CASINO

Macau back on virtual lockdown as new COVID-19 cases appear

TAGs: casino, Coronavirus, Macau

Macau shut down in February for a couple of weeks in order to help keep the coronavirus from spreading. While the local economy definitely suffered as a result, the closure seemed to have served its purpose at the time as, by the end of the lockdown, health officials reported that the gambling city was virus-free. Now, new cases are beginning to appear as some people simply can’t avoid making the news, no matter what the reason is, and Macau is being forced to take drastic measures once again. Local casinos are going to take another hit as all tourism to the city, except for those individuals coming from Hong Kong, Taiwan and mainland China, is banned.macau-back-on-virtual-lockdown-as-new-covid-19-cases-appear

The return of the quasi-isolation comes after a businessman, reportedly from Spain, landed in Macau this past Monday by way of Beijing. The 47-year-old tested positive for COVID-19, even though Spain began taking measures to thwart the virus last week and the country had been listed as a potential threat. He was Macau’s 12th recorded patient, and was followed by a lucky number 13 yesterday. That individual is said to be a 20-year-old resident who had just returned from a trip that took her from London to Kuala Lumpur to Hong Kong before entering Macau via the Hong Kong-Zhuhai-Macau Bridge. Upon arrival, as is still protocol, she was tested for the virus and shipped off to a hospital when she registered a fever.

Macau had been able to go a complete month without any new coronavirus patients and seemed to have gotten COVID-19 under control. However, the World Health Organization-designated pandemic has not even remotely finished running its course elsewhere in the world, and, as long as travelers continue to show a lack of common sense, obliterating the virus is going to be difficult.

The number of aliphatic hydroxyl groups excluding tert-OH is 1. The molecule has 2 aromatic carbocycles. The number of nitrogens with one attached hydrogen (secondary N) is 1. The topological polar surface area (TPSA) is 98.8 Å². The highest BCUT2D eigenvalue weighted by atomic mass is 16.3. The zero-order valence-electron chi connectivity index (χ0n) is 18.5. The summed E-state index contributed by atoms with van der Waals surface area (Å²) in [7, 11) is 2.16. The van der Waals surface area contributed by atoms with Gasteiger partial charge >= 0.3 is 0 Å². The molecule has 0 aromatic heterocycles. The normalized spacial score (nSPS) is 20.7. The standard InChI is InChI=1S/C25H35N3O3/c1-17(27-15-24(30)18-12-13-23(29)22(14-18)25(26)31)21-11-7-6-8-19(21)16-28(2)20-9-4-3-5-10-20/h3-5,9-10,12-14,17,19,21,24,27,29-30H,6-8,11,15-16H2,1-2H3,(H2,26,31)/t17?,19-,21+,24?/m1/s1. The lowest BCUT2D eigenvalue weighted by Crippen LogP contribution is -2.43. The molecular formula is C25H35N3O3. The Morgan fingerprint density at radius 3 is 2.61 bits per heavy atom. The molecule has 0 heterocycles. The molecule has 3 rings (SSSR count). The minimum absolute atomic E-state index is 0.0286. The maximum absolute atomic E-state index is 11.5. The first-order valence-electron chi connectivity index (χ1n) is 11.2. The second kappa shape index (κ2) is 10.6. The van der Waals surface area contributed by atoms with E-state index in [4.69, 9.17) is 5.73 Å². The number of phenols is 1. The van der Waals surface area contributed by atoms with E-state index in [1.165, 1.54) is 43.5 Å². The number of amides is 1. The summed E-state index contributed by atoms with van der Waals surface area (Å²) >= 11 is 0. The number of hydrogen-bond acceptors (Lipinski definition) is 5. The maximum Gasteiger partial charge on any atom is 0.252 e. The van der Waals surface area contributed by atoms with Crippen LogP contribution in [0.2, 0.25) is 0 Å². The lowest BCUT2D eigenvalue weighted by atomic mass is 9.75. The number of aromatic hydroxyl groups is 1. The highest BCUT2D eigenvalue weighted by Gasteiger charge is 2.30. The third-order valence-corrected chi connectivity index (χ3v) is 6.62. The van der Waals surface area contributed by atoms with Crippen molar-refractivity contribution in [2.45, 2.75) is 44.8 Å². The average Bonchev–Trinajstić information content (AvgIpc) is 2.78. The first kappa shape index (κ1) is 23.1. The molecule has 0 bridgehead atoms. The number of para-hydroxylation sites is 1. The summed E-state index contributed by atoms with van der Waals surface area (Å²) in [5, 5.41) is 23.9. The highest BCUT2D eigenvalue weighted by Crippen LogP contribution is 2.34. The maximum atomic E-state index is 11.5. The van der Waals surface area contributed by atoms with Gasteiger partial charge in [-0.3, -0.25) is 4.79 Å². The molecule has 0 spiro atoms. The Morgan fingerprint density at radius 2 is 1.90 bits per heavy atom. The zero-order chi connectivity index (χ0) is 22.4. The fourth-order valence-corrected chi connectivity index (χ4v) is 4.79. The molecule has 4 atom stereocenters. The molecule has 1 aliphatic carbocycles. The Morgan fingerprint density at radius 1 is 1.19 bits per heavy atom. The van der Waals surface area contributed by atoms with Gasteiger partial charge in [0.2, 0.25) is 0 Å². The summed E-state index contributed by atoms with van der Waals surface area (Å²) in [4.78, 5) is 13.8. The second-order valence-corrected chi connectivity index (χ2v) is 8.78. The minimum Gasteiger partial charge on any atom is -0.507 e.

Residents of Macau who are coming in from Taiwan, Hong Kong and mainland China won’t be subjected to a mandatory 14-day quarantine. However, they will, if traveling into the city from high-risk areas, have to spend a little time under medical surveillance at designated locations. Depending on how those visits go, they could then be forced into self-quarantine for up to two weeks.

The new cases are a blow to a city that was already under tremendous financial pressure due to massive economic losses. Macau’s government recently announced a stimulus package worth MOP$2.2 billion ($274.7 million) that would give local citizens an “electronic consumption voucher” for MOP$3,000 ($374). The additional travel ban is going to essentially strip this away, and Kwan Feng from Macau University’s Department of Economics told Inside Asian Gaming, “Most people hope we can have a strong rebound in the second half of this year, but now as the pandemic stands, we might need to wait until the end of the third quarter or even the fourth quarter to see any rebound.”

He added, “A few weeks ago, we were predicting that once the situation in mainland China was brought under control, Macau could once again welcome tourists and business would go back to normal. But now, the situation has become more complicated and unpredictable.”

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